Hearing Care Specialists - Hopkins, Glencoe, and Watertown, MN

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Hearing deficit is treacherously sneaky. It creeps up on a person through the years so gradually you hardly detect it, making it easy to deny or ignore. And then, when you eventually acknowledge the symptoms, you shrug it off as bothersome and aggravating due to the fact that its true effects are hidden.

For a staggering 48 million Americans that claim some amount of hearing loss, the consequences are significantly greater than simply irritation and frustration.1 listed here are 8 reasons why untreated hearing loss is significantly more dangerous than you may assume:

1. Link to Dementia and Alzheimer’s disease

A report from Johns Hopkins University and the National Institute on Aging suggests that those with hearing loss are appreciably more liable to develop dementia, including Alzheimer’s disease, compared with people who sustain their hearing.2

Whereas the explanation for the association is ultimately undetermined, scientists suppose that hearing loss and dementia could share a shared pathology, or that years and years of stressing the brain to hear could generate damage. A different theory is that hearing loss very often results in social seclusion — a significant risk factor for dementia.

Irrespective of the cause, restoring hearing could very well be the best prevention, including the use of hearing aids.

2. Depression and social isolation

Scientists from the National Institute on Deafness and Other Communication Disorders (NIDCD), part of the National Institutes of Health, have shown a strong link between hearing damage and depression among U.S. adults of all ages and races.3

3. Not hearing alerts to danger

Car horns, ambulance and law enforcement sirens, and fire alarms all are designed to warn you to potential dangers. If you miss these types of alerts, you put yourself at an higher risk of injury.

4. Memory impairment and mental decline

Investigations show that adults with hearing loss have a 40% higher rate of decrease in cognitive function when compared to people with normal hearing.4 The leading author of the report, Frank R. Lin, MD, PhD, of Johns Hopkins University, stated that “going forward for the next 30 or 40 years that from a public health perspective, there’s nothing more important than cognitive decline and dementia as the population ages.” That’s why increasing awareness as to the connection between hearing loss and cognitive decline is Dr. Lin’s foremost priority.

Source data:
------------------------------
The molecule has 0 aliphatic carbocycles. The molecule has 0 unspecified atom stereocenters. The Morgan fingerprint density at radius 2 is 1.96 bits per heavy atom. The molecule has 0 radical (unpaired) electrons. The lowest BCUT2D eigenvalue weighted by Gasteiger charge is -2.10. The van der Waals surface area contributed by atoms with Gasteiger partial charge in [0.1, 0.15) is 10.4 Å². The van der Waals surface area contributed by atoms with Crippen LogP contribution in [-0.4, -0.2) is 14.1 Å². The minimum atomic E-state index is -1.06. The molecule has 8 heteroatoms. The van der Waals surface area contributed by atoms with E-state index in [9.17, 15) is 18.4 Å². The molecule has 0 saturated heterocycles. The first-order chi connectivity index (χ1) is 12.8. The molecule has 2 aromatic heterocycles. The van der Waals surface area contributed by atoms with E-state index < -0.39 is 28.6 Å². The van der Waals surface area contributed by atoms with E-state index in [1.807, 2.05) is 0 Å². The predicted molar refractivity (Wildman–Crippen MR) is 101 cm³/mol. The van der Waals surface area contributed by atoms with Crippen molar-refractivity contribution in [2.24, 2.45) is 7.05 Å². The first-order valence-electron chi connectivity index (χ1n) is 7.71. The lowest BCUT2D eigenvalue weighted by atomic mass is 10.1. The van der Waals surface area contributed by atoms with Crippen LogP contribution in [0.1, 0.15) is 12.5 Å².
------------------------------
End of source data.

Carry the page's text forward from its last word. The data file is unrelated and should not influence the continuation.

5. Lowered household income

In a study of more than 40,000 households conducted by the Better Hearing Institute, hearing loss was found to negatively impact household income by as much as $12,000 annually, based on the amount of hearing loss.5 Those who used hearing aids, however, reduced this impact by 50%.

The ability to communicate on the job is essential to job performance and promotion. The fact is, communication skills are always ranked as the top job-related skill-set coveted by employers and the leading factor for promotion.

6. Auditory deprivation – use it or lose it

When it comes to the human body, “use it or lose it” is a saying to live by. As an example, if we don’t make use of our muscles, they atrophy or reduce in size over time, and we end up losing strength. It’s only through physical exercise and repeated use that we can recover our physical strength.

The equivalent phenomenon is true to hearing: as our hearing degrades, we get ensnared in a descending spiral that only gets worse. This is recognized as auditory deprivation, and a developing body of research is confirming the “hearing atrophy” that can occur with hearing loss.

7. Underlying medical conditions

Even though the most common cause of hearing loss is related to age and regular exposure to loud sound, hearing loss is every now and then the symptom of a more serious, underlying medical condition. Potential ailments include:

  • Heart disease, high blood pressure, and diabetes
  • Otosclerosis – the solidifying of the middle ear bones
  • Ménière’s disease – a disease of the inner ear affecting hearing and balance
  • Traumatic injuries
  • Infections, earwax buildup, or blockages from foreign objects
  • Tumors
  • Medications – there are more than 200 medications and chemicals that are known to cause hearing and balance problems

Because of the seriousness of some of the ailments, it is necessary that any hearing loss is promptly examined.

8. Greater risk of falls

Research has discovered various links between hearing loss and dangerous ailments like dementia, Alzheimer’s disease, depression, and anxiety. An additional study conducted by investigators at Johns Hopkins University has found yet another discouraging link: the link between hearing loss and the risk of falls.6

The research suggests that people with a 25-decibel hearing loss, classified as mild, were almost three times more likely to have a track record of falling. And for every extra 10-decibels of hearing loss, the probability of falling increased by 1.4 times.

Don’t wait to get your hearing tested

The favorable part to all of this pessimistic research is the suggestion that retaining or repairing your hearing can help to lessen or eliminate these risks completely. For individuals that now have normal hearing, it is more critical than ever to protect it. And for all those struggling with hearing loss, it’s imperative to seek the services of a hearing specialist immediately.

Why wait? You don't have to live with hearing loss. Call Us Today